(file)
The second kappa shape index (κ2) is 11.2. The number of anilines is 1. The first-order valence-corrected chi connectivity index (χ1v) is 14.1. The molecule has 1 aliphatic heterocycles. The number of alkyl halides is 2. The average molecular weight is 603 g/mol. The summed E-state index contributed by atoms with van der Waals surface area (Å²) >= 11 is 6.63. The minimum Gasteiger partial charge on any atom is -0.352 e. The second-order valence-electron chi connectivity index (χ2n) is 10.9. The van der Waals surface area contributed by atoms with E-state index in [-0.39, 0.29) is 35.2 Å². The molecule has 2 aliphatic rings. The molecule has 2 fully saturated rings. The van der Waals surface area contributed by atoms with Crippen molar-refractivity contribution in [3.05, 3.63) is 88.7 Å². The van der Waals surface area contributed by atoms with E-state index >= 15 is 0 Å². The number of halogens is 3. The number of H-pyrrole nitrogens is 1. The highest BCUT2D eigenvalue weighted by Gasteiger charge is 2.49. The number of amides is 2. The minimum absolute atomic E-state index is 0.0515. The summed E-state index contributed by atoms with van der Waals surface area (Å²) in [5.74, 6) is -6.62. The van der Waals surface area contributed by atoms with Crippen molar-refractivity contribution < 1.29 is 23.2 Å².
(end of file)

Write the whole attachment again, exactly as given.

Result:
The second kappa shape index (κ2) is 11.2. The number of anilines is 1. The first-order valence-corrected chi connectivity index (χ1v) is 14.1. The molecule has 1 aliphatic heterocycles. The number of alkyl halides is 2. The average molecular weight is 603 g/mol. The summed E-state index contributed by atoms with van der Waals surface area (Å²) >= 11 is 6.63. The minimum Gasteiger partial charge on any atom is -0.352 e. The second-order valence-electron chi connectivity index (χ2n) is 10.9. The van der Waals surface area contributed by atoms with E-state index in [-0.39, 0.29) is 35.2 Å². The molecule has 2 aliphatic rings. The molecule has 2 fully saturated rings. The van der Waals surface area contributed by atoms with Crippen molar-refractivity contribution in [3.05, 3.63) is 88.7 Å². The van der Waals surface area contributed by atoms with E-state index >= 15 is 0 Å². The number of halogens is 3. The number of H-pyrrole nitrogens is 1. The highest BCUT2D eigenvalue weighted by Gasteiger charge is 2.49. The number of amides is 2. The minimum absolute atomic E-state index is 0.0515. The summed E-state index contributed by atoms with van der Waals surface area (Å²) in [5.74, 6) is -6.62. The van der Waals surface area contributed by atoms with Crippen molar-refractivity contribution < 1.29 is 23.2 Å².